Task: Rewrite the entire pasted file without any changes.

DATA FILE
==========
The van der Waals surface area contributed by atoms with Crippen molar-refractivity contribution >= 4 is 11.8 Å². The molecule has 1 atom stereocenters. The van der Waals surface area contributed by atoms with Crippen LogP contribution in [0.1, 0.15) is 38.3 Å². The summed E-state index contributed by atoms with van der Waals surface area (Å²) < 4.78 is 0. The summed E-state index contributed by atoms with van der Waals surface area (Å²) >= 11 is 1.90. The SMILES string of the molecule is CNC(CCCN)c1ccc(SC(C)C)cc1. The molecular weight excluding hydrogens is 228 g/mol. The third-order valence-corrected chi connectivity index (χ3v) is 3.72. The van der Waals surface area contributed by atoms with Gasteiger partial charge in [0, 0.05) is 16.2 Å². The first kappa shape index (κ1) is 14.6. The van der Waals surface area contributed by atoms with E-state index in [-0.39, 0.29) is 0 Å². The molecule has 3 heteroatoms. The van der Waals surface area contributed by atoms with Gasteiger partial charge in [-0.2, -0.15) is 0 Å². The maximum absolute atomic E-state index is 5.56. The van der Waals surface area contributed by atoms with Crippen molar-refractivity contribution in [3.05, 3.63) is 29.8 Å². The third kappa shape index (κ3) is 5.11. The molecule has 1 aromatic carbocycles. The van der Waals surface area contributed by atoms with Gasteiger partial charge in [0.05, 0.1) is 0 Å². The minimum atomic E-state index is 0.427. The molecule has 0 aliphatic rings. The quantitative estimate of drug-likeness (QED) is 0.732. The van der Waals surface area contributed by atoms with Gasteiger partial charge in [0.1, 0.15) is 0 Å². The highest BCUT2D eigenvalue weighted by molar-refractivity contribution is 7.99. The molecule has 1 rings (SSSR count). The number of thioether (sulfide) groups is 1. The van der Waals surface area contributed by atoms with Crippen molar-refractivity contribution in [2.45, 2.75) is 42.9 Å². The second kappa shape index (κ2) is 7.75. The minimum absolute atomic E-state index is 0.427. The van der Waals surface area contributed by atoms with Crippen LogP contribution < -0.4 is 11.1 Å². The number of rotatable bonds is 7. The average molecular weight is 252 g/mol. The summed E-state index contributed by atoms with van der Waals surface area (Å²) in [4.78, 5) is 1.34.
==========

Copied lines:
The van der Waals surface area contributed by atoms with Crippen molar-refractivity contribution >= 4 is 11.8 Å². The molecule has 1 atom stereocenters. The van der Waals surface area contributed by atoms with Crippen LogP contribution in [0.1, 0.15) is 38.3 Å². The summed E-state index contributed by atoms with van der Waals surface area (Å²) < 4.78 is 0. The summed E-state index contributed by atoms with van der Waals surface area (Å²) >= 11 is 1.90. The SMILES string of the molecule is CNC(CCCN)c1ccc(SC(C)C)cc1. The molecular weight excluding hydrogens is 228 g/mol. The third-order valence-corrected chi connectivity index (χ3v) is 3.72. The van der Waals surface area contributed by atoms with Gasteiger partial charge in [0, 0.05) is 16.2 Å². The first kappa shape index (κ1) is 14.6. The van der Waals surface area contributed by atoms with E-state index in [-0.39, 0.29) is 0 Å². The molecule has 3 heteroatoms. The van der Waals surface area contributed by atoms with Gasteiger partial charge in [-0.2, -0.15) is 0 Å². The maximum absolute atomic E-state index is 5.56. The van der Waals surface area contributed by atoms with Crippen molar-refractivity contribution in [3.05, 3.63) is 29.8 Å². The third kappa shape index (κ3) is 5.11. The molecule has 1 aromatic carbocycles. The van der Waals surface area contributed by atoms with Gasteiger partial charge in [0.05, 0.1) is 0 Å². The minimum atomic E-state index is 0.427. The molecule has 0 aliphatic rings. The quantitative estimate of drug-likeness (QED) is 0.732. The van der Waals surface area contributed by atoms with Gasteiger partial charge in [0.1, 0.15) is 0 Å². The highest BCUT2D eigenvalue weighted by molar-refractivity contribution is 7.99. The molecule has 1 rings (SSSR count). The number of thioether (sulfide) groups is 1. The van der Waals surface area contributed by atoms with Crippen molar-refractivity contribution in [2.45, 2.75) is 42.9 Å². The second kappa shape index (κ2) is 7.75. The minimum absolute atomic E-state index is 0.427. The van der Waals surface area contributed by atoms with Crippen LogP contribution < -0.4 is 11.1 Å². The number of rotatable bonds is 7. The average molecular weight is 252 g/mol. The summed E-state index contributed by atoms with van der Waals surface area (Å²) in [4.78, 5) is 1.34.